Film Cut
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Film Cut

Do cinemas have a future? Criterion Channel may have an answer

Movie theaters are facing an uncertain future.

Cinemas didn’t need a worldwide pandemic to experience an existential crisis, but it sure didn’t help. As movie theaters experience seismic shifts to the standard business model, I keep watching these short original features on the Criterion Channel and wonder if the future of the cinemas lies within this series.

“Art-House America” is one of the many hidden gems on the Criterion Channel, the film-driven streaming service that celebrates all aspects of the medium. The series highlights independent theaters across the country as they survive and thrive in a changing world. Each episode examines the creative marketing and original programming the theater owners use to draw crowds from New York City to Omaha, Neb.

The Loft Cinema in Tuscan, Ariz., often hosts themed nights (sometimes with costumes) while using a mobile movie screen to travel around the state for outdoor screenings. The Doris Duke Theatre in Honolulu leans into cinematic celebrations of the local culture of Hawaii. The Roxy Theater in Missoula, Mont., mixes creative film programming with live performance spaces and partnerships with neighboring businesses.

It’s pleasing to see these smaller theaters take the initiative to add more unique experiences to the filmgoing audience that can’t be replicated at home. For more than a century now, movie theaters remain one of our best and most accessible spaces for communal entertainment. These features explore the opportunities beyond the movie.

Corporate theater companies have also changed offerings, such as recliner seats and subscription-based memberships, but there is little initiative to engage in movies beyond the primary feature. Programming events like panels, retrospectives, and even costume contests can build brand loyalty from movie fans in the community and help make theaters an entertainment and cultural destination for locals.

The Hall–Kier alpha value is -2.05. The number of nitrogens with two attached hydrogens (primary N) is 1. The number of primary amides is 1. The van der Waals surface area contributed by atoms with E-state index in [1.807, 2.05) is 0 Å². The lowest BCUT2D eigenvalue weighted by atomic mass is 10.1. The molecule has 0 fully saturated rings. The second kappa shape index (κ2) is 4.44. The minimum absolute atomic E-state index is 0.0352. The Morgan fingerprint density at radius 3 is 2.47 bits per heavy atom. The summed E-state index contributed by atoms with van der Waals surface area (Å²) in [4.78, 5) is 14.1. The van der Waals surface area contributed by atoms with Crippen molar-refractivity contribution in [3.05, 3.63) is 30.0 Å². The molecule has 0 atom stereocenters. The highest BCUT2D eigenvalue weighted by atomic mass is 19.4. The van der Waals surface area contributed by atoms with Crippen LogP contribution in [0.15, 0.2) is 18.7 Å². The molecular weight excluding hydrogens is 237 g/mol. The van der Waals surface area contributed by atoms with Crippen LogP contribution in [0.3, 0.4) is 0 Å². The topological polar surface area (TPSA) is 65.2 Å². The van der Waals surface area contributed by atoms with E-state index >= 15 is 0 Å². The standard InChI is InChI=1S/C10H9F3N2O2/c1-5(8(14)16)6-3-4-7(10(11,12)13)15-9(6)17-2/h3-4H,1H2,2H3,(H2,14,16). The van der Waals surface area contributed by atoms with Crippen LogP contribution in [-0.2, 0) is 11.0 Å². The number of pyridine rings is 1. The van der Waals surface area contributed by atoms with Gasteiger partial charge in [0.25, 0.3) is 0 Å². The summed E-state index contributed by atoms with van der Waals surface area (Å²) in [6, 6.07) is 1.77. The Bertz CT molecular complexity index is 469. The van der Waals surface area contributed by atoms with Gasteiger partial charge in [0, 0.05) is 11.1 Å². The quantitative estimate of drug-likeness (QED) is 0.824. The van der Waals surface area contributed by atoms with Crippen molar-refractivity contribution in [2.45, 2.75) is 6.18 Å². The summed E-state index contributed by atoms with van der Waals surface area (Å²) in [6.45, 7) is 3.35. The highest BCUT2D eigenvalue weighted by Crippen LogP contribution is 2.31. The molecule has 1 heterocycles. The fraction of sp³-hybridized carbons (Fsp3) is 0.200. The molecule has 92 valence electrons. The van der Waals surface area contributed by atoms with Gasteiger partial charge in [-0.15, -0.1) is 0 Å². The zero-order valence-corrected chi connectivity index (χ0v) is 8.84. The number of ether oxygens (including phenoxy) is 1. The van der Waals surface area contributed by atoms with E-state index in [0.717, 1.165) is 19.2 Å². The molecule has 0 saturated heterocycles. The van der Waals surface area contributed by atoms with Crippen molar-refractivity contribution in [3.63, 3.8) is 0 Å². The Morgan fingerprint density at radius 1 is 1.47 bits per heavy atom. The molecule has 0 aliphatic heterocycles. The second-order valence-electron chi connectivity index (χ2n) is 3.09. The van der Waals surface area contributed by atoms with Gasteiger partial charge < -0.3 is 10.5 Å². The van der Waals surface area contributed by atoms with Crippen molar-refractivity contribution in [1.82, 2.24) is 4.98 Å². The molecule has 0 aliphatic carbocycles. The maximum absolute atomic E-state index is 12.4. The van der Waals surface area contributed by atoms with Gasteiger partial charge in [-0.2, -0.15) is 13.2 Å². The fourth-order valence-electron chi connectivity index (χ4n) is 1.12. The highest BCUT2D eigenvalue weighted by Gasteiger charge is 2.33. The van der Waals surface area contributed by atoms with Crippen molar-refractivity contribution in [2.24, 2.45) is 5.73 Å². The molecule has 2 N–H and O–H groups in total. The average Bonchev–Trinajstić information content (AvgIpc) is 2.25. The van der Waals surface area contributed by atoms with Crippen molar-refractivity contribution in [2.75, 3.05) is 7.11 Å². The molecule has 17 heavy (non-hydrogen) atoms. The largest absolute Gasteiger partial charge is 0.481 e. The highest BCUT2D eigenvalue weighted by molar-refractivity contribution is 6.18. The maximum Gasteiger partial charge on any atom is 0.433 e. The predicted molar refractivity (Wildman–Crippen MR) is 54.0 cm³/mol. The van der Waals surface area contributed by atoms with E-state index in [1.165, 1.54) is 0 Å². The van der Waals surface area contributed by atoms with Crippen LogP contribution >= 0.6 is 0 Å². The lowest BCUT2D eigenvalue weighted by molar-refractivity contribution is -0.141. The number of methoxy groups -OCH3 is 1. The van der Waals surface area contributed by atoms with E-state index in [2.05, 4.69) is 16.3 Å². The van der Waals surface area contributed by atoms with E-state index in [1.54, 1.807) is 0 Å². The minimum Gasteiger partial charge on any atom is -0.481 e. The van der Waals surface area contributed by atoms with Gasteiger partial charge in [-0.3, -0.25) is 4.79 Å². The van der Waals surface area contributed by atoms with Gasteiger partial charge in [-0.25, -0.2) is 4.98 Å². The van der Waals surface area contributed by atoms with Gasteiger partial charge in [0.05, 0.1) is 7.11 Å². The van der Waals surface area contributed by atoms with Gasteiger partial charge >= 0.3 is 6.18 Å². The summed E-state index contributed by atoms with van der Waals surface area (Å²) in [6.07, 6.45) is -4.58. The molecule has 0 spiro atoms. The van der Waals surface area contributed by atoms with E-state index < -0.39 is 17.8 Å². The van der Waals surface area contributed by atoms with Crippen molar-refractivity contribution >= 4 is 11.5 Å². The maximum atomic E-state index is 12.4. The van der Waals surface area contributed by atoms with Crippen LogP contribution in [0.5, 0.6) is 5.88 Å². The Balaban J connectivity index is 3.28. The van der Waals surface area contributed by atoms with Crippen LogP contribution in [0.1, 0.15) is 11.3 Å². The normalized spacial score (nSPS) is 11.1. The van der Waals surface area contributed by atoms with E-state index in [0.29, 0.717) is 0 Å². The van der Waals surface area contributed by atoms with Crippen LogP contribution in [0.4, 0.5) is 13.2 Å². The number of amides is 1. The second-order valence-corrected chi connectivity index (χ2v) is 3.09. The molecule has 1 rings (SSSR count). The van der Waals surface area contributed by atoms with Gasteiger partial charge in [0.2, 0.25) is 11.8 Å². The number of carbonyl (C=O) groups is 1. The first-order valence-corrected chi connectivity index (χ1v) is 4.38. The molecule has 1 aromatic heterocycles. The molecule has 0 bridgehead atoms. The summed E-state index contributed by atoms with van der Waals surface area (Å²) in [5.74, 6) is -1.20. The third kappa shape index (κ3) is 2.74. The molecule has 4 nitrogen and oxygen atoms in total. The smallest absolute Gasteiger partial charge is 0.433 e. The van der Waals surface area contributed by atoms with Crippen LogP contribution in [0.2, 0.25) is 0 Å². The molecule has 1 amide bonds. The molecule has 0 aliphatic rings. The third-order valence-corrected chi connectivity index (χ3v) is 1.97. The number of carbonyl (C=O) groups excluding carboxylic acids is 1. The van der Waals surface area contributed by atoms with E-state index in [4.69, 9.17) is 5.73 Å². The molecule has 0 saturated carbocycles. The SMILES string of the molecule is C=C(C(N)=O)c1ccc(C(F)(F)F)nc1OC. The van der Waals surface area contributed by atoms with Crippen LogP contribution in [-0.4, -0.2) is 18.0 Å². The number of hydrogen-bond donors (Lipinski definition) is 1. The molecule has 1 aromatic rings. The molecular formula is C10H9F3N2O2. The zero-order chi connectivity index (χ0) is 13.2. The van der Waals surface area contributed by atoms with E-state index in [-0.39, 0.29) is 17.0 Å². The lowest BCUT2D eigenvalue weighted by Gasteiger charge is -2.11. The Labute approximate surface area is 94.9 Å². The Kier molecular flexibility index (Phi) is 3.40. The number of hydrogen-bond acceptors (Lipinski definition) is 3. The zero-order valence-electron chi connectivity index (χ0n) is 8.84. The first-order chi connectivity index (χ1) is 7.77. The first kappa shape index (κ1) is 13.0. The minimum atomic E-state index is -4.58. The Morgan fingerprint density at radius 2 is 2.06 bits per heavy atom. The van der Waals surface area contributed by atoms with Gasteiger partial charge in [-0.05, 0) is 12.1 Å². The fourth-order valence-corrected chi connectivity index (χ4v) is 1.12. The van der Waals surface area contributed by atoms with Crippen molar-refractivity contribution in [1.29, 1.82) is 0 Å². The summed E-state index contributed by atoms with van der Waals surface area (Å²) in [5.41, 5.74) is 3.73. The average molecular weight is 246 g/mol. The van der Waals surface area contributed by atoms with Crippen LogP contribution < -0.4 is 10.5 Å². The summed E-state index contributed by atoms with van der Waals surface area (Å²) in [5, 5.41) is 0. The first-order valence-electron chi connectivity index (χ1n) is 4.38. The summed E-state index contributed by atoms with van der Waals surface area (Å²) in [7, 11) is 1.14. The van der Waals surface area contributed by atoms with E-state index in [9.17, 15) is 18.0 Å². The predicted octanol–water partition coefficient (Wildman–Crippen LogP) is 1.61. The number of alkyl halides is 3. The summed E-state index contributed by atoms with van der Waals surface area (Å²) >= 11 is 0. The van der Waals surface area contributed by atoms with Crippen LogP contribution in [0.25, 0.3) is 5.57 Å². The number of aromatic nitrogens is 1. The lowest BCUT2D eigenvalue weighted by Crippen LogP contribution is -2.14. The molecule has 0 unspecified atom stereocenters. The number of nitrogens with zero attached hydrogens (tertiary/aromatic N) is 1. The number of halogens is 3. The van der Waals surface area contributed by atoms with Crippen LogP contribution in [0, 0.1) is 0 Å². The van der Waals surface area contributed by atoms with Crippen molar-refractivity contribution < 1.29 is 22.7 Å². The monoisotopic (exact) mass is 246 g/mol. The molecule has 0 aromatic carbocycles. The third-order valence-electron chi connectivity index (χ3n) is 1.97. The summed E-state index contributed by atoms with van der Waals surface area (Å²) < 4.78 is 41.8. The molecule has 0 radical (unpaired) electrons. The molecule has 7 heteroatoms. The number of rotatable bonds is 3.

Whether you’re participating in a midnight showing of “The Rocky Horror Picture Show” or hollering at the premiere of “Avengers: Endgame,” there is something magical about collectively bonding with a film and riding the wavelength of the friends and strangers around you. It’s the kind of energy that doesn’t dissipate when the movie’s over, so theaters should continue to find innovative ways to allow them to socialize and enjoy the conversations that come from a shared experience.

These three episodes of “Art-House America” illustrate the scope of what’s possible. Several of these features are accompanied by a selection of movies that have been screened at individual theaters.

“The Roxy Theater” This film community center has a long history in Missoula, Mont., dating back to its origins in the 1930s. The theater burned down in 1994 and lay dormant for a few years before a local university’s International Wildlife Film Festival purchased the Roxy to host their events. The Roxy resumed regular operations in 2014, mixing new works, essential cinema, concert films, deep cuts, and cultural programming as they maintain a valiant effort to “keep Missoula weird.”

“Belcourt Theatre” is one of the original silver screens in Nashville, Tenn. (and former home to the Grand Ole Opry). The Belcourt is a non-profit film center that runs new movies, repertory programming, and various cultural and educational events. Watching the Criterion Channel feature is an inspiring lesson on how a theater complex can become a vital cultural hub in a community.

“Northwest Film Forum” Located in Seattle, Wash., the Forum’s executive director Courtney Sheenan maintains this space to stay in line with the culturally diverse and vibrant neighborhood. The Forum offers programming that includes acclaimed classic films and works from regional filmmakers. The forum hosts parties and mixed media events, including live comedic entertainment.



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Mark Ciemcioch

Mark Ciemcioch

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